The Impacts of Length of Prison Stay on Recidivism of Non-Violent Offenders in Oregon
This project was funded by the Oregon Criminal Justice Commission under Grant No. PSU-19-10.
Journal of Criminal Justice
Over the last five decades, US imprisonment growth has significantly strained state resources and extensively impacted communities. Due to increased costs and faced with the potential of opening a new correctional facility, Oregon passed its version of Justice Reinvestment (JRI) in 2013. It specifically targeted nonviolent crimes to reduce prison use, reduce recidivism, maintain public safety, and increase offender accountability. While Oregon and other states look to reduce prison use, including shortening sentences, there is concern that recidivism may rise. The current study assesses the impact of LOS on rearrest and reincarceration for nonviolent offenders in Oregon utilizing a quasi-experimental approach employing marginal means weighting through stratification. The results indicate that LOS has no meaningful impact on the recidivism rate in almost all cases and that sentences longer than 24 months are not likely warranted for nonviolent offenders. The results suggest that policymakers may consider shorter sentences without sacrificing public safety.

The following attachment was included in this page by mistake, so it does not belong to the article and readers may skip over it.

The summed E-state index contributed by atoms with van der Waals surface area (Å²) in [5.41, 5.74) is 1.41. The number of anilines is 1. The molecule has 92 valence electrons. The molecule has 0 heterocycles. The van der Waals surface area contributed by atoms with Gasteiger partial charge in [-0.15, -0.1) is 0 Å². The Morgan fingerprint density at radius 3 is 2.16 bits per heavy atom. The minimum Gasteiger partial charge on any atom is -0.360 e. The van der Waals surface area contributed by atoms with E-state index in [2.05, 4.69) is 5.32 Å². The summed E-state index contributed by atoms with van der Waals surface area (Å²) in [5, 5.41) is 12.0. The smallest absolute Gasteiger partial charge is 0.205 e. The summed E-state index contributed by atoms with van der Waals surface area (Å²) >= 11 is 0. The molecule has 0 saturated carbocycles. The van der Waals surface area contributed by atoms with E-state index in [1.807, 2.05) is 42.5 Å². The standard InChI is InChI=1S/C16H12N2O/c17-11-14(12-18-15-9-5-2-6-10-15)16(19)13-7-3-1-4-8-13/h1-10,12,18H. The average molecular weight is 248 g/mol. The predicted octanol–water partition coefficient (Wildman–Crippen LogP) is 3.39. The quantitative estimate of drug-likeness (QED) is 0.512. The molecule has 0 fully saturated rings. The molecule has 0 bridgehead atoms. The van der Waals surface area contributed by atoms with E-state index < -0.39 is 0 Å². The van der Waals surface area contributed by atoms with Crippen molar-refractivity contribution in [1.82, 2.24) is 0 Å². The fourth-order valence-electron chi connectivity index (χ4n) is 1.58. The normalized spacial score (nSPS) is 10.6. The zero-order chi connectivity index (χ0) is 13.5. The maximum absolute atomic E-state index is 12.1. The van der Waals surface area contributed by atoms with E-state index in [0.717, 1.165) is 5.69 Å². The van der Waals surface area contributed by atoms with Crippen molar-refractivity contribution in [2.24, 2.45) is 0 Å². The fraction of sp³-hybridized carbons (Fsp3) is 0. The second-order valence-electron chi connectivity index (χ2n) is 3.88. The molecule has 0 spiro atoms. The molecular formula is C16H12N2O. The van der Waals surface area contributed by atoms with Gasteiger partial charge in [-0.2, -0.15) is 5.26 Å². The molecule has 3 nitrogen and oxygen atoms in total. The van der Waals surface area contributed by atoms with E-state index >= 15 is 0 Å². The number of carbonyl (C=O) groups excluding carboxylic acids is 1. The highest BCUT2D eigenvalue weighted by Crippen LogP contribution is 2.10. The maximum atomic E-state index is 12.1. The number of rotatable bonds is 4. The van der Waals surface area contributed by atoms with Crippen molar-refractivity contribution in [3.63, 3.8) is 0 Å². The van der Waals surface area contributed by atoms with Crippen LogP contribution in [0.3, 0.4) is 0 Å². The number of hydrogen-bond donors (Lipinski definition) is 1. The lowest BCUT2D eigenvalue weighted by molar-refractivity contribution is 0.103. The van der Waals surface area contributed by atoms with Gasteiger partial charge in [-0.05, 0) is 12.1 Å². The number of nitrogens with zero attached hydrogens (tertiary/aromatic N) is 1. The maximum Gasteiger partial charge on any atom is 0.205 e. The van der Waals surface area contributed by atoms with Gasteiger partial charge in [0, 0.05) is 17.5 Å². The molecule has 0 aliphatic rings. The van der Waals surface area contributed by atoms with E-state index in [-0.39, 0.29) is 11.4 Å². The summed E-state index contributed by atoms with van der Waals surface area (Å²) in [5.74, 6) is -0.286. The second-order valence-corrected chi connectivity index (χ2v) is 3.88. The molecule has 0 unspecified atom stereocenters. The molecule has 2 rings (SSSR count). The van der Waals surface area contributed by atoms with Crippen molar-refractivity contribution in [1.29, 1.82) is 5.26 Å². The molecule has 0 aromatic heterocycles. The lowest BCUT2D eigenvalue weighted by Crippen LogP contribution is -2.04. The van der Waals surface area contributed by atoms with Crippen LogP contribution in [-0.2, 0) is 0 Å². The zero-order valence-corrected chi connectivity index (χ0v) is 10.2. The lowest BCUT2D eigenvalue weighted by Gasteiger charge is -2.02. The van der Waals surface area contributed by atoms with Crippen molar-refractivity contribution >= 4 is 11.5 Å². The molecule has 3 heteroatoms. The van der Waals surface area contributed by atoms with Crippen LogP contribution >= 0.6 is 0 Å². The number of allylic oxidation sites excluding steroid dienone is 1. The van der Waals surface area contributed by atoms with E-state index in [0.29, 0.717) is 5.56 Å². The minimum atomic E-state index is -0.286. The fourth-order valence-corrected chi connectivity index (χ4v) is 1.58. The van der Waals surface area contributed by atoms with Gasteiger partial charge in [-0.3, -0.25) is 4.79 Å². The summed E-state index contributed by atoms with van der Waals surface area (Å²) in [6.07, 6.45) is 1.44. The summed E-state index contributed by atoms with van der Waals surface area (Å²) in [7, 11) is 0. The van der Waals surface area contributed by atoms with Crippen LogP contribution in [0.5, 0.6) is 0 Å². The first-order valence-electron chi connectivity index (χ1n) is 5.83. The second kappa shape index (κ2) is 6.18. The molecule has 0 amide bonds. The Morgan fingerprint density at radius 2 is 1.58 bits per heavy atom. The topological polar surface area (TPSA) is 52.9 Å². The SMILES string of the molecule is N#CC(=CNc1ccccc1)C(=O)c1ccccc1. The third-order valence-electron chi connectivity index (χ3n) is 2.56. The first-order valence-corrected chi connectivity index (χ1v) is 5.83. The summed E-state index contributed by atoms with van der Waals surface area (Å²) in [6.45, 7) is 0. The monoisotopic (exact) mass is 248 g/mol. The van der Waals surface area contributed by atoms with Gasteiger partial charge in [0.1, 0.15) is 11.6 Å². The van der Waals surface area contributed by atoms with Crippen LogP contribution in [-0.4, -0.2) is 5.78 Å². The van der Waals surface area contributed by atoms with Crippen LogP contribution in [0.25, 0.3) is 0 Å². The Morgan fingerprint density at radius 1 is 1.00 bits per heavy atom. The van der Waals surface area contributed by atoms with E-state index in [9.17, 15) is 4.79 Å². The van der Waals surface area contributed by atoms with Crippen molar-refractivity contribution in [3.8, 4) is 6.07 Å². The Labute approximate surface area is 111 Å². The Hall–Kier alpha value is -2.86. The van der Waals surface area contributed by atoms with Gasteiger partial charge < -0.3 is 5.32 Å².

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Locate the Document
Leymon, M. G., Campbell, C. M., Henning, K., & Renauer, B. C. (2022). The impacts of length of prison stay on recidivism of non-violent offenders in Oregon. Journal of Criminal Justice, 82, 102002.